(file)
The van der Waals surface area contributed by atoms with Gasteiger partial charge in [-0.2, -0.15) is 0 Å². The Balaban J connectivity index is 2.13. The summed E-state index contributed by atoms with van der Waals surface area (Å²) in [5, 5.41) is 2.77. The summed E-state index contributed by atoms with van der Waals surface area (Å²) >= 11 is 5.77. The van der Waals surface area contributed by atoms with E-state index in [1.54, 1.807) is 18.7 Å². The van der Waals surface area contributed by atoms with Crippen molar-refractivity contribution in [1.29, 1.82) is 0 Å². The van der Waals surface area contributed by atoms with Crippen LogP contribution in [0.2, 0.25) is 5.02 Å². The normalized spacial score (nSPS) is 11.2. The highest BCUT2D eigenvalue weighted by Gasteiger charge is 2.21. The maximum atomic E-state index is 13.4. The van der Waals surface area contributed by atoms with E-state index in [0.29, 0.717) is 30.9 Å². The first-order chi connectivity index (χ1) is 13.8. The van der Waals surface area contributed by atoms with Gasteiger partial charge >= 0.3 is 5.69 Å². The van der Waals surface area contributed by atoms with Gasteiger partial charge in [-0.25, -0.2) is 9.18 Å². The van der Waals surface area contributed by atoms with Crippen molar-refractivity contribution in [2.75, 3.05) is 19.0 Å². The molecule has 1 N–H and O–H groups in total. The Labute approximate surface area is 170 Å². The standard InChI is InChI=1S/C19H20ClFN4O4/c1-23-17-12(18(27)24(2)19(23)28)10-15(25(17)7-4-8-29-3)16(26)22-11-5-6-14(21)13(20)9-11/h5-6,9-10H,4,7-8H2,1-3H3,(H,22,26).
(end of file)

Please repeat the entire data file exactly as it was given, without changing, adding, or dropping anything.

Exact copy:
The van der Waals surface area contributed by atoms with Gasteiger partial charge in [-0.2, -0.15) is 0 Å². The Balaban J connectivity index is 2.13. The summed E-state index contributed by atoms with van der Waals surface area (Å²) in [5, 5.41) is 2.77. The summed E-state index contributed by atoms with van der Waals surface area (Å²) >= 11 is 5.77. The van der Waals surface area contributed by atoms with E-state index in [1.54, 1.807) is 18.7 Å². The van der Waals surface area contributed by atoms with Crippen molar-refractivity contribution in [1.29, 1.82) is 0 Å². The van der Waals surface area contributed by atoms with Crippen LogP contribution in [0.2, 0.25) is 5.02 Å². The normalized spacial score (nSPS) is 11.2. The highest BCUT2D eigenvalue weighted by Gasteiger charge is 2.21. The maximum atomic E-state index is 13.4. The van der Waals surface area contributed by atoms with E-state index in [0.29, 0.717) is 30.9 Å². The first-order chi connectivity index (χ1) is 13.8. The van der Waals surface area contributed by atoms with Gasteiger partial charge >= 0.3 is 5.69 Å². The van der Waals surface area contributed by atoms with Gasteiger partial charge in [-0.25, -0.2) is 9.18 Å². The van der Waals surface area contributed by atoms with Crippen molar-refractivity contribution in [2.75, 3.05) is 19.0 Å². The molecule has 1 N–H and O–H groups in total. The Labute approximate surface area is 170 Å². The standard InChI is InChI=1S/C19H20ClFN4O4/c1-23-17-12(18(27)24(2)19(23)28)10-15(25(17)7-4-8-29-3)16(26)22-11-5-6-14(21)13(20)9-11/h5-6,9-10H,4,7-8H2,1-3H3,(H,22,26).